Google Chromebook is pretty cool

Google Chromebook

Google Chromebook

If you are looking for an inexpensive laptop experience, the Chromebook should be considered.

I like how it accepts you as a new user by using your Google account.  That’s it.  You are part of the family.

Of course this means you need to signup with Google to create an account.  If you have not experienced all the apps and tools that Google offers, you should check it out.

For example, I have an Android phone and moved all my music to the Google Play app.  I can stream my music from any internet connected device and on my phone (with the ability to download songs and playlists to the device locally for those times when the internet is not accessible).

If you need to know, the touchpad is your mouse and there are no buttons.  If you need to right-click, use <alt>+<tap touchpad> or a 2-finger-tap (requires some mad skill).

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Does Size Matter?

The sizes of the cell phone technology has come 360 degrees.

In the 80’s, we had the large Bag Phone.  This was a cell phone in a bag.  It was the cell technology that made its way out of the ‘car phone’ to something mobile we could use while on foot.  Then again, it was somewhat heavy and nobody wanted to carry it around.

Bag Phone

The bag phone made a cameo in “Lethal Weapon” when Sgt Murtaugh used it in the field.  He was a strong tough guy so the weight meant nothing to him.

Sgt Murtaugh Bag Phone usage

As phone technology got better, the devices got smaller and smaller.  The bag got dropped from the form factor.  Batteries got smaller.  Antennae no longer needed to be included.

Cell Phone history

Will Ferrell parodied the smallest cell phone on SNL in the 90’s.  It was his attempt to show the hipness of having a small phone.

Will Ferrell

Phones got so small, we started hanging them off our belts.  Not sure if this was a status thing or a convenience thing.

Then around mid 200’s, the iPhone and Smartphones came on the scene and started getting a bit bigger.  Screens got larger.  Touch screens etc.

Smartphones

We were confused.  Is the device supposed to be a phone or a computer.  It served both purposes.  Texting reigns supreme, phone calls are actually a nuisance.  People carried around phones to play games, text, and listen to music.

Enter the tablet.

Tablet

People now haul around their tablets much like we did with bag phones.

Full circle.

It’s time to end Daylight Savings time…this time.

End Daylights Savings time

I work in Information Technology and I have to monkey with this time change event twice a year.  It’s a hassle and as you look deeper into why we do it, you realize it is silly and no longer useful.

The origin of this concept was Ben Franklin in 1784.  The old goat felt that changing the time would save on candles.  He was probably right, but he could have as easily awoken an hour later to begin his day.

During the World Wars, DST was used by some countries as a cost savings effort to help fund their war efforts.  FDR called it “war time” and it was enforced after Pearl Harbor bombing.  After Japan surrendered, it became known as “peace time”.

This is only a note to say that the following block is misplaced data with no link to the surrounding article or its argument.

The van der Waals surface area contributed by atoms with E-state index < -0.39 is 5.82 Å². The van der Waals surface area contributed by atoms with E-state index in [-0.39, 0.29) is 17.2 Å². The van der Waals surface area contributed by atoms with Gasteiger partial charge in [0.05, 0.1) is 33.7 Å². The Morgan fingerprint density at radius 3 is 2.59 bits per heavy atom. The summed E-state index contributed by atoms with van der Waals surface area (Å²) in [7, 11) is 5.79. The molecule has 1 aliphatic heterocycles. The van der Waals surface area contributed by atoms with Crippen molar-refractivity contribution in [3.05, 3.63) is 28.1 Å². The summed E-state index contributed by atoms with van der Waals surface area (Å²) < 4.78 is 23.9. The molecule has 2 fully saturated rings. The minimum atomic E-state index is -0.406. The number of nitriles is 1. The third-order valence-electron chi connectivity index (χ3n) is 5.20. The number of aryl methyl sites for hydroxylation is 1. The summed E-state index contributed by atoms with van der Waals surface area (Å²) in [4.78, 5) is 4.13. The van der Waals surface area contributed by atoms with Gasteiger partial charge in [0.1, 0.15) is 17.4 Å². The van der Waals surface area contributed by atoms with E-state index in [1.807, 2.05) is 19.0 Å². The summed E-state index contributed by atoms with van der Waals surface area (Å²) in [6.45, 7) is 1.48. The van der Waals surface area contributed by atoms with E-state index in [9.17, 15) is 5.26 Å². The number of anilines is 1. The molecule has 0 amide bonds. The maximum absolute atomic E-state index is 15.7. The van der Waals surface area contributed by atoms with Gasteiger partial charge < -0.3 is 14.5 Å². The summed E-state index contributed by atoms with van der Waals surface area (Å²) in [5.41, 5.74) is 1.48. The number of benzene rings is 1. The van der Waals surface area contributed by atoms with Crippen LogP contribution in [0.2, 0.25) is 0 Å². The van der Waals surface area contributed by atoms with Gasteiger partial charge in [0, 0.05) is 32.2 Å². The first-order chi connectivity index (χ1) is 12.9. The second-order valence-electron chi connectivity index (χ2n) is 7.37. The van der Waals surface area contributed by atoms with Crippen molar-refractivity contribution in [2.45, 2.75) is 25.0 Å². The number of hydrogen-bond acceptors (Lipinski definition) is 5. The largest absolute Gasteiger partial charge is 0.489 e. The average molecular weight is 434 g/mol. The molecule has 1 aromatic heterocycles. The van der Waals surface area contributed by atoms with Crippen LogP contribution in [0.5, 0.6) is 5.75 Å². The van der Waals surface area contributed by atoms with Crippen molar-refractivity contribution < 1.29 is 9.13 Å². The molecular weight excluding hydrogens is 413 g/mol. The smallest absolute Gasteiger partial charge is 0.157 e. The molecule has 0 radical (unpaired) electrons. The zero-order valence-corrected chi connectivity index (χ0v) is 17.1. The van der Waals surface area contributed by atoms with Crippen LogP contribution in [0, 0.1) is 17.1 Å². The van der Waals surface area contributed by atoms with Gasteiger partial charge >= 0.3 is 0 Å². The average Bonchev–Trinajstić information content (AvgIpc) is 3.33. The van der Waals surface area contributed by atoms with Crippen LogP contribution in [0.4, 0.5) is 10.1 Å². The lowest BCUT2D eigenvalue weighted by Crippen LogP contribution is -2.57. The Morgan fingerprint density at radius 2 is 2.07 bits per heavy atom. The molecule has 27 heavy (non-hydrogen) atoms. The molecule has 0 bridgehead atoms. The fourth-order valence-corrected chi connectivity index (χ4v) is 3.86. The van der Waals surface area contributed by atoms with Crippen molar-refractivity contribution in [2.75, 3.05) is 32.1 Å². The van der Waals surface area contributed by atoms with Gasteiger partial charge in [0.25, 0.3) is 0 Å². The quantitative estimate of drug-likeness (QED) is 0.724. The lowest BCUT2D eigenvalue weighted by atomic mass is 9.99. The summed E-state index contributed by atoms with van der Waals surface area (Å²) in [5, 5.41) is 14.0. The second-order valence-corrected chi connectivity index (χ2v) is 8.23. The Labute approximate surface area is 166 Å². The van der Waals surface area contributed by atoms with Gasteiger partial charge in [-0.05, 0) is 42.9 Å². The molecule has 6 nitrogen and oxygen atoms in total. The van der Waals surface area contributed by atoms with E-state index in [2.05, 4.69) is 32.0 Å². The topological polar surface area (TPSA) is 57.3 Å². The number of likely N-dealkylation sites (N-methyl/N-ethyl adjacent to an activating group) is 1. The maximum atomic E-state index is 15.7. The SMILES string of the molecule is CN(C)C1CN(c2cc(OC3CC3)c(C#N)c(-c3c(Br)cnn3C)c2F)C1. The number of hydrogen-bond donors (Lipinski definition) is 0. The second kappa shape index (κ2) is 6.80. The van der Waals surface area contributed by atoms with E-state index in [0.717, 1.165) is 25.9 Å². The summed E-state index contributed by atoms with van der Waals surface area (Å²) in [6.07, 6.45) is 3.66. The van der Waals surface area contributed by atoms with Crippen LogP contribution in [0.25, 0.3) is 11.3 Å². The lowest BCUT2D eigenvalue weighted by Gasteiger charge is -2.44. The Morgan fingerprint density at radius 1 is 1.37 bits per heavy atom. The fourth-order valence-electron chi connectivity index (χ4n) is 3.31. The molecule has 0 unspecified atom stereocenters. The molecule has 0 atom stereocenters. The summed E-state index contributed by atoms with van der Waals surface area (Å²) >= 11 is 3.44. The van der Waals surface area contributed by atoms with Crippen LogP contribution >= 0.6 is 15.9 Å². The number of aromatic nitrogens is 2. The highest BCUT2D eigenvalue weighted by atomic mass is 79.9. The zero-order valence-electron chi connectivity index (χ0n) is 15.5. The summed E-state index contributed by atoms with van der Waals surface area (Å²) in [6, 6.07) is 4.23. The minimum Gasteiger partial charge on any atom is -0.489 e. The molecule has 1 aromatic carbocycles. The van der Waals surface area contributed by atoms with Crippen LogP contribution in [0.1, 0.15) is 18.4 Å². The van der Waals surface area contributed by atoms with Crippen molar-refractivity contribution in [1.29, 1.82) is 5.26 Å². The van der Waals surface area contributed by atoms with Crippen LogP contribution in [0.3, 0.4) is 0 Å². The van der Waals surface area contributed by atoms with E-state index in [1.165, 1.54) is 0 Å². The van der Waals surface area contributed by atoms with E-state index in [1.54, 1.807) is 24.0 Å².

Daylights Savings it confusing for obvious reasons.  It’s 4 oclock here and 5 oclock there and we are 2 miles from each other (bordering cities).  Not all of the country participated originally.  It was 1966 when Congress passed the Uniform Time Act and it was modified in 2005 by extending it by a month.

The modern reality:

Energy consumption savings from DST is minimal and can be easily offset by energy efficient bulbs, appliances, and adding solar energy sources.  Let’s stop this antiquated practice of adjusting our clocks.  If local governments, schools, and businesses want to make use of the daylight hours why not adjust your schedules instead.

If you want to see an end to DST, visit the White House Petition site and sign it.

http://wh.gov/PSYc

 

Bluetooth Audio

I was tired of wires from headphones.  I listen to podcasts almost all day long and tugging my phone all over the place.  Wires wires wires.

There exists bluetooth headphones and headsets but I didn’t want something large and bulky.  I wanted to avoid the DJ look.

Instead I went for the Ohura look (Star Trek reference).  BTW, Google (images) “Ohura” and you will get a pleasant busty surprise.  I digress.

I found a simple Samsung bluetooth earpiece for $20.  I figured it was a Samsung and I have a Samsung Galaxy S2 it would all work together.

Well it didn’t.  I could pair it up and make calls like expected, but no music audio.

Google Google Google, found the answer.

There is an app in the Play store called BTMono that did the trick.  It’s free and easy.  Blam!  Listening now.

Communicating via IM, email, or mouth.

Gratuitous Image

Sorry for the image.  Caught your eye right?

This is a followup to this old post ( http://craighope.com/wordpress/?p=1390 ).

I like Instant Messaging (IM) and I had it.

I like the “instant” feedback (duh).  I like that you can have multiple convo’s simultaneously.  I like that you can archive the conversation.

I dislike IM because it can be intrusive, bothersome, and too interrupting.  When you get an IM, you feel you have to respond immediately as opposed to email or a phone call.  Where you have multiple convo’s (a like) it is also a bother when you are having a convo and someone IM’s you and interrupt.  They don’t know you are having other IM’s going (not their fault).  I wish I could see how many convo’s others have going so that I can think twice about my need to IM then.